How the Inca Used Intricately-Knotted Cords, Called Khipu, to Write Their Histories, Send Messages & Keep Records

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The word Quipu means knot in Quechua. Khipu (sometimes spelled Quipu) were colored waxed thread or strings used to collect data and keep records, Via Openculture

Those of us who learned to write in a (mostly) phonetic language learned to take it for granted that writing should correspond (roughly) to sound. Then we learned of the pictographs, ideographs, and logograms of the Chinese alphabet, or of Ancient Egyptian or Mayan, or of other non-phonemic orthographies, and we were forced to revise earlier assumptions. Those who pursue the study of symbolic systems even further will eventually come to meet khipu, the Incan system of record-keeping that uses intricately knotted rope.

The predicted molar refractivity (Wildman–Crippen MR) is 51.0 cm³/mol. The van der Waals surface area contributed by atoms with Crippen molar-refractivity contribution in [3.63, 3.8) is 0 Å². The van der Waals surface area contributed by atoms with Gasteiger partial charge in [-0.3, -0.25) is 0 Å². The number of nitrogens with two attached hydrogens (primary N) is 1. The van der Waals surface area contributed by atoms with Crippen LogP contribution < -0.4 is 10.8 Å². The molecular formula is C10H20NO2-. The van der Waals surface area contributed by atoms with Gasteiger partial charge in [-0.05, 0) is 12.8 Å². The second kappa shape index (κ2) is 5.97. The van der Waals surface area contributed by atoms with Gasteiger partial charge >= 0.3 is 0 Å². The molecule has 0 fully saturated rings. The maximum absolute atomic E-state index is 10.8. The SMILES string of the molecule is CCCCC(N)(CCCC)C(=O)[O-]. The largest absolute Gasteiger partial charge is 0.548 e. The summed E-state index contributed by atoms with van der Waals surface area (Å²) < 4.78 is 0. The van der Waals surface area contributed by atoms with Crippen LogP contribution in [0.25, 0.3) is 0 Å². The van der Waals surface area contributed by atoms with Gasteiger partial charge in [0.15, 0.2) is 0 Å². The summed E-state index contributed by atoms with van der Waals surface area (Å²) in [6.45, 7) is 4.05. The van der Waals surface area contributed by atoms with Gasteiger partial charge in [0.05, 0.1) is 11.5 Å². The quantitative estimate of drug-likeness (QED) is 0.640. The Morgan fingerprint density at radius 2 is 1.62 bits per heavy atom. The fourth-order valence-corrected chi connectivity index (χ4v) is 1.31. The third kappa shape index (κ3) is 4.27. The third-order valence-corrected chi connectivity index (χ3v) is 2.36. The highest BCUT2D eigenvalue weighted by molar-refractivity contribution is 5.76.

Khipu, long thought an abacus-like means of bookkeeping, has recently been acknowledged as much more than that, countering a scholarly view Daniel Cossins summarizes at New Scientist as the belief that the Incas, despite their technological and political “sophistication… never learned to write.” This European logocentrism (in the Derridean sense), persisted for centuries despite some evidence to the contrary four hundred years ago.

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Source: MakerFeed.net

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